called upon to voice strong objections to the decision of the Trustees 
and the manner in which the decision was reached. The callous 
indifference of the Board's majority to the recommendations of 
numerous experts, a nationally respected consulting firm, and the 
University community was clearly unwarranted. When combined 
with disregard of the Massachusetts Open Meeting law, the decision 
and the manner in which it was reached can only be described as 
appalling to the good sense of the overwhelming majority of the 
students of this University. 

On behalf of the students, we object to a decision based so 
clearly upon the political machinations of a few individuals. Upon 
grounds of intellectual honesty and the damage which will be done 
to the University if this decision is implemented, we call upon the 
Board of Trustees to reconsider their decision and to again weigh 
the evidence in favor of the location of the medical school in 
Amherst. Failure to do so will completely and irrevocably destroy 
the stature of the Board of Trustees in the eyes of the students 
of this University as well as in those of the overwhelming majority 
of the citizens of Massachusetts. 

Sincerely yours, 

Richard F. Dacey, Chairman 

Student Senate Executive Committee 

First Area Showing 



Route 5 & 10 

South Deerfield, Mass. 

TeL 665-9701 






Feature Shown at 9:15 

Coming July 21 




Cool as a Clam 


Four Seasons Gin 

80 proof 

Qt. $3.99 
1/2 gal. $7.89 



Rt. 9 Hadl«y 

free Delivo>y 

JU 4^174 


Hadley Drive-ln 




in color 



The Pleasure Seekers 


Improves On 
Last Summer 

To the Editor: 

L.M.E. '67 does no quite un- 
derstand the reason for the pre- 
sent study atmosphere here at 
UMass. Noise is conducive to 
good study and sleep habits. 

It must be. Our Administra- 
tion always strives for the i)est 
and they have finally ro^iched 
the noisiest atmosphere they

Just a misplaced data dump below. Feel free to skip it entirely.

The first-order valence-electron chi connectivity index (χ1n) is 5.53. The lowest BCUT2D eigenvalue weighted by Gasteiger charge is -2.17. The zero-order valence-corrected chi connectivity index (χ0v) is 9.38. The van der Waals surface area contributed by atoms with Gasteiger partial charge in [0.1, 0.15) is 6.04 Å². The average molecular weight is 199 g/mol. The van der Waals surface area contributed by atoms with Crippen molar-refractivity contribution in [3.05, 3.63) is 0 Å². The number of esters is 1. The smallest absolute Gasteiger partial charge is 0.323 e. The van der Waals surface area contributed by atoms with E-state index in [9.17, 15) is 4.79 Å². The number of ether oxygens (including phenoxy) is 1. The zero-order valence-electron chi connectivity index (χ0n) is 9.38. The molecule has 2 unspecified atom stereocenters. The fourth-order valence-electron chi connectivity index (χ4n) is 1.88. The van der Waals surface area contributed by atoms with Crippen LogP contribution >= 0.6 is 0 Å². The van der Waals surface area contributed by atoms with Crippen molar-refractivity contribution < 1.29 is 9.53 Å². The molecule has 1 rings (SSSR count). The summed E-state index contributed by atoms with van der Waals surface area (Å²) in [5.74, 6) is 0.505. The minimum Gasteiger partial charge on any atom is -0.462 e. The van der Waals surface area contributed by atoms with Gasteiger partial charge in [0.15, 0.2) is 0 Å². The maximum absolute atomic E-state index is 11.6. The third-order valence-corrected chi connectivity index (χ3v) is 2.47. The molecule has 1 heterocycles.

could. The students who were 
here last summer know what I 
mean. Gorman house was u.sed 
for the first summer session. 
Evidently there was not cnougii 
noise, so for the iC;ond se.,sioii 
we were moved to Brett House, 
where we could be entertained 
by the bulldozer and construc- 
tion noises of the new Dining 

Well the administration had a 
meeting and decided that ihe 
best place for 1965 su;nn:er 
school would be the Southwest 
Complex, l^ut then they lound 
out that the work day doesn't 
start until 7 00 a.m. and it .ends 
at 5:00 p.m. 

The orchard, on the other 
hand, provides continuous noise 
from 6:00 a.m. to 7:00 p.m. Also 
the arrangement of the four 
dorms provides the best possible 
echo, especially for firecrackers. 
The carpets for the hallways 
are not to squash noise. They are 
to provide the janitors a place 
under which they may sweep the 

FUchard Coven '67 



Belchertown, Ware, Brookfield. 

Spencer, Northampton, E^athampton 

Connection* at 

Worcester for Boston 

Charter Groups Accommodated 
By Bus or Limousine 

Tor Tickets & Information 

Tel. 545-2528 
Lobby Shop, Student Union 

Western Mass. Bus Lines 


Fri.-Mat. 1:30 - Eve. 7:15 

Sat. Continuous From 
&Sun. 1:30 

at his toughest! 


jERRf Lewis 







FRI. 23-Jul It's "CAT BALLOU" '. 



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From among; their large inventory, the people at Mutual can 
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Goodell Memorial Library 
Houses 300,000 Volumes 

IIJ • ■ 

^ .„JK'^' 

By Linda Paul 
"A library is a student at one 
end of a bookshelf and the great 
minds of the vxrrld at the oth- 
er." Horace E. Thorner 
The word "library" on the U- 
Mass campus refers to seven- 
storied Goodell Library — better 
known as "the Libe" — and some-